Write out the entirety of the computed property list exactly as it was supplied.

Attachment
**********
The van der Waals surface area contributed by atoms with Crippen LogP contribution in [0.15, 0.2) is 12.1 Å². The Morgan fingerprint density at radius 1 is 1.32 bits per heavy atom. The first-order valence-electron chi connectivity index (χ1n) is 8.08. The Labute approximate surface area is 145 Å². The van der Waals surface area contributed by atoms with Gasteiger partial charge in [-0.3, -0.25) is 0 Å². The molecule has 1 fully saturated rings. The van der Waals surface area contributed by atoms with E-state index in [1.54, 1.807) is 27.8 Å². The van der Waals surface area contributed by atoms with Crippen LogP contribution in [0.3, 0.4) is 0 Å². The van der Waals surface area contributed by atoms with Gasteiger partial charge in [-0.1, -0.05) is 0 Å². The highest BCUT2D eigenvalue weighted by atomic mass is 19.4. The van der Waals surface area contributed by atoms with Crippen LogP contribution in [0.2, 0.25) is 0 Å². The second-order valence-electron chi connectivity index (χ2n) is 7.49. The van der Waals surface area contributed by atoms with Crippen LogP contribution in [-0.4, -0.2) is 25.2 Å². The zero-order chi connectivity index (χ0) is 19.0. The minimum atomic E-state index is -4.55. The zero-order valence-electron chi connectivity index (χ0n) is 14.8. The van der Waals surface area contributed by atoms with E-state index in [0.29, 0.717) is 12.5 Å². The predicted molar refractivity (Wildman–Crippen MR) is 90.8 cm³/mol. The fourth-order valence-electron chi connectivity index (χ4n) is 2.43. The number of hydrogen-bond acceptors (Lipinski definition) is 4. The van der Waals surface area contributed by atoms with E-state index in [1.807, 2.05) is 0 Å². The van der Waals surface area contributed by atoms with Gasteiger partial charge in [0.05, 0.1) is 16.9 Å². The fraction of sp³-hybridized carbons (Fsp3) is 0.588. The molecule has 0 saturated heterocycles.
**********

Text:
The van der Waals surface area contributed by atoms with Crippen LogP contribution in [0.15, 0.2) is 12.1 Å². The Morgan fingerprint density at radius 1 is 1.32 bits per heavy atom. The first-order valence-electron chi connectivity index (χ1n) is 8.08. The Labute approximate surface area is 145 Å². The van der Waals surface area contributed by atoms with Gasteiger partial charge in [-0.3, -0.25) is 0 Å². The molecule has 1 fully saturated rings. The van der Waals surface area contributed by atoms with E-state index in [1.54, 1.807) is 27.8 Å². The van der Waals surface area contributed by atoms with Crippen LogP contribution in [0.3, 0.4) is 0 Å². The van der Waals surface area contributed by atoms with Gasteiger partial charge in [-0.1, -0.05) is 0 Å². The highest BCUT2D eigenvalue weighted by atomic mass is 19.4. The van der Waals surface area contributed by atoms with Crippen LogP contribution in [0.2, 0.25) is 0 Å². The second-order valence-electron chi connectivity index (χ2n) is 7.49. The van der Waals surface area contributed by atoms with Crippen LogP contribution in [-0.4, -0.2) is 25.2 Å². The zero-order chi connectivity index (χ0) is 19.0. The minimum atomic E-state index is -4.55. The zero-order valence-electron chi connectivity index (χ0n) is 14.8. The van der Waals surface area contributed by atoms with E-state index in [0.29, 0.717) is 12.5 Å². The predicted molar refractivity (Wildman–Crippen MR) is 90.8 cm³/mol. The fourth-order valence-electron chi connectivity index (χ4n) is 2.43. The number of hydrogen-bond acceptors (Lipinski definition) is 4. The van der Waals surface area contributed by atoms with E-state index in [1.807, 2.05) is 0 Å². The van der Waals surface area contributed by atoms with Gasteiger partial charge in [0.05, 0.1) is 16.9 Å². The fraction of sp³-hybridized carbons (Fsp3) is 0.588. The molecule has 0 saturated heterocycles.